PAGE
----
Syria truce: Russia accuses US of failing to abide by deal

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People walk near the Castello Road in Aleppo (14 September 2016)Image copyrightREUTERS
Image captionThe withdrawal of government and rebel forces from Aleppo’s Castello Road has been delayed

Russia has accused the United States of failing to fulfil its obligations under the truce agreement in Syria.

A defence ministry statement said Washington was using a “verbal curtain” to hide its reluctance to rein in the rebel groups it supports.

The truce has broadly held since taking effect on Monday although the Russian-backed Syrian army and rebels have accused each other of many violations.

Meanwhile, the UN has warned there is a “problem” with getting aid into Syria.

Special envoy Staffan de Mistura placed responsibility on the Syrian government which, he said, had not yet provided the “facilitation letters” that would allow aid convoys to pass through army checkpoints and reach besieged areas.

“We cannot let days of this reduction of violence be wasted by not moving forward,” he told reporters in Geneva.

The Russian defence ministry insisted that, from the very beginning of the truce, Moscow had been fulfilling its obligations, which includes ensuring that the Syrian air force does not bomb areas held by mainstream rebel forces and setting up checkpoints in divided second city of Aleppo.

Media captionBBC’s Jeremy Bowen visits a soup kitchen in western Aleppo

It therefore said it found “confusing” recent comments by US officials that expressed doubts about whether Russia would be able to deliver.

“Only the Syrian army has been observing the ceasefire regime… while the US-led ‘moderate opposition’ has been increasing the number of shellings of residential quarters,” the ministry statement said.

“Moreover, it appears that the ‘verbal curtain’ of Washington is aimed at hiding the non-fulfilment of the US obligations.”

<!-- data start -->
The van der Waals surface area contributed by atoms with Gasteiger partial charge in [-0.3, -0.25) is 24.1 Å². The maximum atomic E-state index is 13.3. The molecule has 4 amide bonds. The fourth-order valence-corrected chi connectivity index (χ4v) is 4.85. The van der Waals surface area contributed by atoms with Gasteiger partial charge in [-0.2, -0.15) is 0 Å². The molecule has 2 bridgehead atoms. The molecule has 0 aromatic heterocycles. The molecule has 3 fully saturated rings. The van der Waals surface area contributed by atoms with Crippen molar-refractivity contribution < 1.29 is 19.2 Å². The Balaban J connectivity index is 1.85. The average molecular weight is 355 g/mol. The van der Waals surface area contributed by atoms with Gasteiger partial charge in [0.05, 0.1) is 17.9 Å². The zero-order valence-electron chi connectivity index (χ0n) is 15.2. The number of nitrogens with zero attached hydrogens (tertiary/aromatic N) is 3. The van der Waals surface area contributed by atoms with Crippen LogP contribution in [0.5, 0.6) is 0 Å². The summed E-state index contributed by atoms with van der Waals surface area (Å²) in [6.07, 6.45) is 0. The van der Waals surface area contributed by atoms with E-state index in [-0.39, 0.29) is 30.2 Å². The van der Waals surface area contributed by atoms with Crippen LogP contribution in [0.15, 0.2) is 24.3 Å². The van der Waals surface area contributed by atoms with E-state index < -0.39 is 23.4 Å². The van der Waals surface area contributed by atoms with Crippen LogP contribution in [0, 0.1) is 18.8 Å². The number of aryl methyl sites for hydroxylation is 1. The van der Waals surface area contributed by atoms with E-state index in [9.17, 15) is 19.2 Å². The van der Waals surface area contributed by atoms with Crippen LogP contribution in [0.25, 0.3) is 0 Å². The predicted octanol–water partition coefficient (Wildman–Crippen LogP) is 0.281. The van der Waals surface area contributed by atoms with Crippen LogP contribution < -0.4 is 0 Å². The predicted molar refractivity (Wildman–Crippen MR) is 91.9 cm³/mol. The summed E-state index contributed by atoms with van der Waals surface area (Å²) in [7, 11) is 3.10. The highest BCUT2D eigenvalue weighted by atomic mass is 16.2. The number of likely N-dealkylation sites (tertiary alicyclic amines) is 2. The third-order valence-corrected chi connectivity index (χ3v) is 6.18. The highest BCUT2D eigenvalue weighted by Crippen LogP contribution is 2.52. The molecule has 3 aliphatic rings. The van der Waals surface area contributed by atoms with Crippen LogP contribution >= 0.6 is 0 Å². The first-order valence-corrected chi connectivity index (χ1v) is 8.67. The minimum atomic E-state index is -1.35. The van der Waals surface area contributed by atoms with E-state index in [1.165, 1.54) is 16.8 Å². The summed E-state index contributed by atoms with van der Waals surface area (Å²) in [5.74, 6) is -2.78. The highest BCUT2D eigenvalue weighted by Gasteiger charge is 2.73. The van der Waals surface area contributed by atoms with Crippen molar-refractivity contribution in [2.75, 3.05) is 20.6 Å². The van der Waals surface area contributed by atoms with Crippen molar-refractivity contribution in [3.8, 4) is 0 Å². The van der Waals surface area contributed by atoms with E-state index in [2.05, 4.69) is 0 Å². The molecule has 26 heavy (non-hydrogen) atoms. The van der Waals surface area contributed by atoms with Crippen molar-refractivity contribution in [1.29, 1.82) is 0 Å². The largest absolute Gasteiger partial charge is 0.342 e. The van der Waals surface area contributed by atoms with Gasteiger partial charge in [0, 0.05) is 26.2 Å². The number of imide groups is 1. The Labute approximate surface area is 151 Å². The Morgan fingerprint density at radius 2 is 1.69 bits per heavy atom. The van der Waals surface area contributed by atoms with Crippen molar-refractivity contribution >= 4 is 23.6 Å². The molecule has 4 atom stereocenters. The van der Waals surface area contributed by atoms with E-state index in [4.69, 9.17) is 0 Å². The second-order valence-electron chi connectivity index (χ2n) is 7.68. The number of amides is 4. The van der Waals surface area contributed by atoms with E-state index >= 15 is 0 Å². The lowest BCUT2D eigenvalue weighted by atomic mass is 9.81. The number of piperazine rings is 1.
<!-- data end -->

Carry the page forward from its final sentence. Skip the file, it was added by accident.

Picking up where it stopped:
The US has not reacted to the comments from Moscow, but the state department did acknowledge some incidents “on the part of both the opposition and the Assad regime” were continuing.

US Secretary of State John Kerry (left) and Russian Foreign Minister Sergei Lavrov shake hands during a press conference following their meeting in Geneva where they discussed the crisis in Syria, 9 September 2016Image copyrightAP
Image captionThe US and Russia, which back opposing sides in the conflict, negotiated the truce agreement

The US, Moscow also added, had not yet compelled rebels to separate themselves on the ground from allied fighters from Jabhat Fateh al-Sham, a jihadist group known as al-Nusra Front until it formally broke off ties with al-Qaeda in July.

The move is necessary before the US and Russia can start conducting joint air strikes targeting Jabhat Fateh al-Sham and so-called Islamic State (IS).

‘Procedural roadblocks’

The Russian defence ministry also stressed that the Syrian army was ready to pull troops back from the Castello Road in Aleppo to ensure the safe movement of humanitarian convoys.

Mr de Mistura said the creation of a demilitarised zone along the road, which runs around the north of the city into the rebel-held east, was proving complicated.

Aleppo map

Both government and rebel forces are ready to withdraw personnel and weapons at least 500m (1,640ft) away from the road, but they will not begin until they see each other doing the same, according to a monitoring group.

“There is great fear because the regime exploits every opportunity,” Zakaria Malahifji of the Aleppo-based rebel group Fastaqim told Reuters news agency.

Mr de Mistura’s humanitarian adviser, Jan Egeland, is exasperated at the situation.

A boy carries a placard during a demonstration against the Syrian government, calling for aid to reach Aleppo, near the Castello Road (14 September 2016). The placard reads in Arabic: Image copyrightREUTERS
Image captionChildren in besieged rebel-held Aleppo called on the government to allow aid deliveries

“Can well-fed grown men please stop putting political, bureaucratic and procedural roadblocks for brave humanitarian workers that are willing to go to serve women, children, wounded civilians in besieged and crossfire areas?” he asked.

Later, Mr Egeland said a convoy of 20 lorries carrying food supplies for the estimated 250,000 people trapped in eastern Aleppo had crossed into the buffer zone between the Turkish-Syrian border and would hopefully arrive on Friday.

The big fear is that if no aid gets through soon, the warring parties will grow impatient, and the fighting will begin, reports the BBC’s Imogen Foulkes in Geneva.